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Do-It-Yourself Performance Reviews

In high school, the thought of giving yourself the grade you thought you deserved always sounded too good to be true. Most of my friends, myself included, would in all likelihood lobby for an “A” without giving it much thought. I mean, after all, who wouldn’t? But, then, I’m sure reality would set in. Sure I’d really like to have an “A,” but if I didn’t deserve it, the teacher would see right through me–especially if it was my high school geometry teacher.

In high school, the thought of giving yourself the grade you thought you deserved always sounded too good to be true. Most of my friends, myself included, would in all likelihood lobby for an “A” without giving it much thought. I mean, after all, who wouldn’t? But, then, I’m sure reality would set in. Sure I’d really like to have an “A,” but if I didn’t deserve it, the teacher would see right through me–especially if it was my high school geometry teacher.

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I got to thinking about this after one of my friends asked me to help him write his 90-day review. If you haven’t had to do one, trust me, there are few things harder than writing an objective review of your performance.

First, it’s hard to judge your performance even when you want to be upfront and honest because you won’t have the perspective on yourself that others in the company will have. No matter how self-aware you are, you’re going to have blind spots.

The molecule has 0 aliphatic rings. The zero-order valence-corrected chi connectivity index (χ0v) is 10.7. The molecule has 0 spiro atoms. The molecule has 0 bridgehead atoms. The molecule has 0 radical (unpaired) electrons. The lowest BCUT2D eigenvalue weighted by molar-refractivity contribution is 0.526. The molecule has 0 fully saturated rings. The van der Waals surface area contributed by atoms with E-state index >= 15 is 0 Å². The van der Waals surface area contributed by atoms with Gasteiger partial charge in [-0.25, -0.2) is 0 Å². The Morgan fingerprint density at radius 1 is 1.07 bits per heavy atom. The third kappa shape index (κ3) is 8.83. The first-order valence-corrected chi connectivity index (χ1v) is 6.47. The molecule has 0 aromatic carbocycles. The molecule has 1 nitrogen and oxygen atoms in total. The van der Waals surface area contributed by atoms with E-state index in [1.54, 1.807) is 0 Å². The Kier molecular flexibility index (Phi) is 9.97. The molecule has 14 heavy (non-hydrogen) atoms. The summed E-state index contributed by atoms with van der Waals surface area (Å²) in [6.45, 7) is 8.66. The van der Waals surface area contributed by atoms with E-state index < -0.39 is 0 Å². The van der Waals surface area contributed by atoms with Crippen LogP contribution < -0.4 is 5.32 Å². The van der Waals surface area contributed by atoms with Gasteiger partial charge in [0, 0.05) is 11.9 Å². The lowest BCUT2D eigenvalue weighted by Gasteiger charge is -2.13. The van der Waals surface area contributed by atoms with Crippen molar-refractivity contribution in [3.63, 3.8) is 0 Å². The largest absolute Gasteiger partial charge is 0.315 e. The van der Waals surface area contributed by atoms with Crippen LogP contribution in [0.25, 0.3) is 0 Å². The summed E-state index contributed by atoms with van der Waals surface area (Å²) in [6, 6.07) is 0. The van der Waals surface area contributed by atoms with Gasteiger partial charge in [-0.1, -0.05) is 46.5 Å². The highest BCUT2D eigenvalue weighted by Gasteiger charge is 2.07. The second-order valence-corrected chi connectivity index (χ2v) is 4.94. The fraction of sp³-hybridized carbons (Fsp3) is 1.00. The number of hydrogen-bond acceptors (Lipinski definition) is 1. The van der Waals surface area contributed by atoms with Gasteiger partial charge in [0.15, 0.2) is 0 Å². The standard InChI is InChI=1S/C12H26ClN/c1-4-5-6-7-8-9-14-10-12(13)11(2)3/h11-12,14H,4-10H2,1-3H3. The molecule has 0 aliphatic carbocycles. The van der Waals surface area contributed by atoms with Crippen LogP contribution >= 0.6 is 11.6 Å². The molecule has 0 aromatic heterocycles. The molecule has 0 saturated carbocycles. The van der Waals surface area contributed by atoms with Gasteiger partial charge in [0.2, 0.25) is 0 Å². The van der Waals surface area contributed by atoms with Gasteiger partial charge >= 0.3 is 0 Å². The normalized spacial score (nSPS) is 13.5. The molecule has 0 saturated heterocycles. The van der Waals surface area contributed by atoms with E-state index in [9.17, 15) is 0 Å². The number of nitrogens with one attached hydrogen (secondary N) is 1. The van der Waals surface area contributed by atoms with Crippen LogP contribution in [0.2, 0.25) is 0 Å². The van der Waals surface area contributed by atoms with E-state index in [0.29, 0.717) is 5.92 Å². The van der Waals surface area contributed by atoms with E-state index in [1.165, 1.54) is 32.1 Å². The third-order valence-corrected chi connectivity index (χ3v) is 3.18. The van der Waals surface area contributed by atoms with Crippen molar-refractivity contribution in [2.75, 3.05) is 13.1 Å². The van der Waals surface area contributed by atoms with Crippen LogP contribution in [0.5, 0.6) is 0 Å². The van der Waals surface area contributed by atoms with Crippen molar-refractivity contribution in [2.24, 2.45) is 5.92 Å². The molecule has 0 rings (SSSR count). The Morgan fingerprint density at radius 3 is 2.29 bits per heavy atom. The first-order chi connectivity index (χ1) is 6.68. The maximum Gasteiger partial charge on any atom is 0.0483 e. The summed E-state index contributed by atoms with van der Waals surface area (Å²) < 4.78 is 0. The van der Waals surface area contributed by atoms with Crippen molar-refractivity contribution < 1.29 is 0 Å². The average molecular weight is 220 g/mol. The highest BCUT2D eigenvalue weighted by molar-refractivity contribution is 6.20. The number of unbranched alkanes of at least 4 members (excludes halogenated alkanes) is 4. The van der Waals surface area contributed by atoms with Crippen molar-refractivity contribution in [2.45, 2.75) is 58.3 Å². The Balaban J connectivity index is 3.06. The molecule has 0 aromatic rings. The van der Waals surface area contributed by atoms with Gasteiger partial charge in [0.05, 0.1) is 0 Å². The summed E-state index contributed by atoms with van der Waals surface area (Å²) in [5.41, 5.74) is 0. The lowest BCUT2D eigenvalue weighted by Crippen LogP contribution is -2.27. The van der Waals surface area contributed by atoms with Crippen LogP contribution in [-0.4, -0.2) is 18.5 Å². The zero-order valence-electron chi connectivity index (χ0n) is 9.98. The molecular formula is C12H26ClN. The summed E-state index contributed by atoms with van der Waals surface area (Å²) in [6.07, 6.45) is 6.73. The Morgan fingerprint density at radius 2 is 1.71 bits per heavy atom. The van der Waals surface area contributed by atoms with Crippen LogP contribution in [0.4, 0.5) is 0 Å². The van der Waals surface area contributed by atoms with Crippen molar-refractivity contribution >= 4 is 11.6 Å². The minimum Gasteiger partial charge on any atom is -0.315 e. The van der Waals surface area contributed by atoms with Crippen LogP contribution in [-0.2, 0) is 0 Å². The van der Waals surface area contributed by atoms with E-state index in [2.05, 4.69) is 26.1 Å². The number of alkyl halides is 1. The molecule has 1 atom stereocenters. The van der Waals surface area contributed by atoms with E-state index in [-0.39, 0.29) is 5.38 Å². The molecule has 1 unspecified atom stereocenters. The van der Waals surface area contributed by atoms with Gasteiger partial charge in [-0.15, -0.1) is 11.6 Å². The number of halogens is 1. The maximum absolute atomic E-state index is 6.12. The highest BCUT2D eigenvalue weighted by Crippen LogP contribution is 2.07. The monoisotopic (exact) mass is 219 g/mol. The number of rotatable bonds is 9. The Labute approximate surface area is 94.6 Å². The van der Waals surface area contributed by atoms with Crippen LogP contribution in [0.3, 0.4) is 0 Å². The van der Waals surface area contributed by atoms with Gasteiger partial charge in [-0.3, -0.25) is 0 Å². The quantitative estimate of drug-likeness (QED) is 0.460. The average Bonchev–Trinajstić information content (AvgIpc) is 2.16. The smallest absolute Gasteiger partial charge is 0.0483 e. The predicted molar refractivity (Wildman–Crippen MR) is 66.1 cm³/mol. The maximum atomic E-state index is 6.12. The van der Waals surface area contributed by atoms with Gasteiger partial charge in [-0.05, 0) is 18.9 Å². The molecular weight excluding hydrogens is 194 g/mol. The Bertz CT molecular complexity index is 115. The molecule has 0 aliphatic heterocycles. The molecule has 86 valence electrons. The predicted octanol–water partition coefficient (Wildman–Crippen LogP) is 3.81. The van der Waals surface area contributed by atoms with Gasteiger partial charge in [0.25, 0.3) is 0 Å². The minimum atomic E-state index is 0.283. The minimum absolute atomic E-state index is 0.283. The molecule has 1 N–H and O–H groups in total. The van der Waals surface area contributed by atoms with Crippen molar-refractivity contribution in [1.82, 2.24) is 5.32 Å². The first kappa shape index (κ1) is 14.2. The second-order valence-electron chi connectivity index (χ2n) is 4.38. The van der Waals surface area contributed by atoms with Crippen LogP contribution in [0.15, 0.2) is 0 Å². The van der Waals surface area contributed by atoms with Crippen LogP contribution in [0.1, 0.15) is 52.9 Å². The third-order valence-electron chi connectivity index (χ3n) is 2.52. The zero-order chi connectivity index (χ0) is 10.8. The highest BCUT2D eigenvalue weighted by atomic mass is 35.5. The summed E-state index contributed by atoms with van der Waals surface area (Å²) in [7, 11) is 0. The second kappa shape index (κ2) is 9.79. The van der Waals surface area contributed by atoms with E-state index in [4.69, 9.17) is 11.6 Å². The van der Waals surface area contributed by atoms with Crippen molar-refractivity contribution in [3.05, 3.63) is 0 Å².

If you give yourself an “A,” or in this case a glowing review, the boss is going to see right through it. But, on the other hand, if you rake yourself over the coals, it could be career suicide.

Employers-I can see the value in asking employees to write their own reviews, but I still think you’re better off building in a 360 review instead. That takes the pressure off of your employees and gives the person you’re reviewing a comprehensive view from those he or she works with on a daily basis.

But, if you’re still sold on the idea of asking your employees to grade themselves, at least make sure you don’t ask them for specific feedback on your performance when you’re evaluating their performance. That’s the worst. All you’re going to get is false praise—trust me.

Employees-if you’re asked to write your own review, take some time to think about key projects you’ve worked on and the impact those projects have had on your team, department, and the organization as a whole. And when providing feedback on your boss, be honest—but not too honest.

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Shawn Graham is Director of MBA Career Services at the University of Pittsburgh and author of Courting Your Career: Match Yourself with the Perfect Job (www.courtingyourcareer.com).

About the author

Shawn Graham partners with small businesses to create, implement, and manage performance-driven marketing strategies. His knowledge base includes media relations, business development, customer engagement, web marketing, and strategic planning.

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